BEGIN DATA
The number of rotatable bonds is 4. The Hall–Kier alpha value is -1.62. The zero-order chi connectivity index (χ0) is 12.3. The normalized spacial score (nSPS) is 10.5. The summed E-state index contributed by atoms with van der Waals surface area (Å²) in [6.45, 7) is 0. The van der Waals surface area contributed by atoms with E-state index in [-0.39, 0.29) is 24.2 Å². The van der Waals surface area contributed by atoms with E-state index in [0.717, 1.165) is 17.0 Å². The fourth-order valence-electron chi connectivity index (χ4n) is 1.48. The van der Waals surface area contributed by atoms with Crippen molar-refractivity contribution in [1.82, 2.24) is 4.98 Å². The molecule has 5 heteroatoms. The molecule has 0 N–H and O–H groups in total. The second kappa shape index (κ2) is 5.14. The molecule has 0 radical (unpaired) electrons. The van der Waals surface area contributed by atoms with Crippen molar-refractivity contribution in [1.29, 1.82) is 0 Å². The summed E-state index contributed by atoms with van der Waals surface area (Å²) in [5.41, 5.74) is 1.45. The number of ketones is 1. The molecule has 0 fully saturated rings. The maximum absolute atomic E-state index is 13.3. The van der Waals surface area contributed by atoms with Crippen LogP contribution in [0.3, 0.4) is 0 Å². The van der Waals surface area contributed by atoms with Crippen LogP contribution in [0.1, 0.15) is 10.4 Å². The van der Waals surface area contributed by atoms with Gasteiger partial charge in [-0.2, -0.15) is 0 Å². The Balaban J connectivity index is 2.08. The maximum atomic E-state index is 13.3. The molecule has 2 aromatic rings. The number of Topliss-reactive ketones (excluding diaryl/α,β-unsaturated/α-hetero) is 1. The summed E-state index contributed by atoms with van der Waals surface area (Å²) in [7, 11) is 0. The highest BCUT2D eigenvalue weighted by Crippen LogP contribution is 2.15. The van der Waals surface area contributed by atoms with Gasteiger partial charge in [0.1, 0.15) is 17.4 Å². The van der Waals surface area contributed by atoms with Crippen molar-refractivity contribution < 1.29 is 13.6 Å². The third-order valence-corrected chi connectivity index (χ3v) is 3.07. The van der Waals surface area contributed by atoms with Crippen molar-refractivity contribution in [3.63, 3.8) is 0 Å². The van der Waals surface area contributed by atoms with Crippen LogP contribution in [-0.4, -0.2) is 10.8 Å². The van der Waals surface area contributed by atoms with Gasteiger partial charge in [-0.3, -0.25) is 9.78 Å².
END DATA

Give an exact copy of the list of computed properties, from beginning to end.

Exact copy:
The number of rotatable bonds is 4. The Hall–Kier alpha value is -1.62. The zero-order chi connectivity index (χ0) is 12.3. The normalized spacial score (nSPS) is 10.5. The summed E-state index contributed by atoms with van der Waals surface area (Å²) in [6.45, 7) is 0. The van der Waals surface area contributed by atoms with E-state index in [-0.39, 0.29) is 24.2 Å². The van der Waals surface area contributed by atoms with E-state index in [0.717, 1.165) is 17.0 Å². The fourth-order valence-electron chi connectivity index (χ4n) is 1.48. The van der Waals surface area contributed by atoms with Crippen molar-refractivity contribution in [1.82, 2.24) is 4.98 Å². The molecule has 5 heteroatoms. The molecule has 0 N–H and O–H groups in total. The second kappa shape index (κ2) is 5.14. The molecule has 0 radical (unpaired) electrons. The van der Waals surface area contributed by atoms with Crippen molar-refractivity contribution in [1.29, 1.82) is 0 Å². The summed E-state index contributed by atoms with van der Waals surface area (Å²) in [5.41, 5.74) is 1.45. The number of ketones is 1. The molecule has 0 fully saturated rings. The maximum absolute atomic E-state index is 13.3. The van der Waals surface area contributed by atoms with Crippen LogP contribution in [0.3, 0.4) is 0 Å². The van der Waals surface area contributed by atoms with Crippen LogP contribution in [0.1, 0.15) is 10.4 Å². The van der Waals surface area contributed by atoms with Gasteiger partial charge in [-0.2, -0.15) is 0 Å². The Balaban J connectivity index is 2.08. The maximum atomic E-state index is 13.3. The molecule has 2 aromatic rings. The number of Topliss-reactive ketones (excluding diaryl/α,β-unsaturated/α-hetero) is 1. The summed E-state index contributed by atoms with van der Waals surface area (Å²) in [7, 11) is 0. The highest BCUT2D eigenvalue weighted by Crippen LogP contribution is 2.15. The van der Waals surface area contributed by atoms with Gasteiger partial charge in [0.1, 0.15) is 17.4 Å². The van der Waals surface area contributed by atoms with Crippen molar-refractivity contribution < 1.29 is 13.6 Å². The third-order valence-corrected chi connectivity index (χ3v) is 3.07. The van der Waals surface area contributed by atoms with Crippen molar-refractivity contribution in [3.63, 3.8) is 0 Å². The van der Waals surface area contributed by atoms with Crippen LogP contribution in [-0.4, -0.2) is 10.8 Å². The van der Waals surface area contributed by atoms with Gasteiger partial charge in [-0.3, -0.25) is 9.78 Å².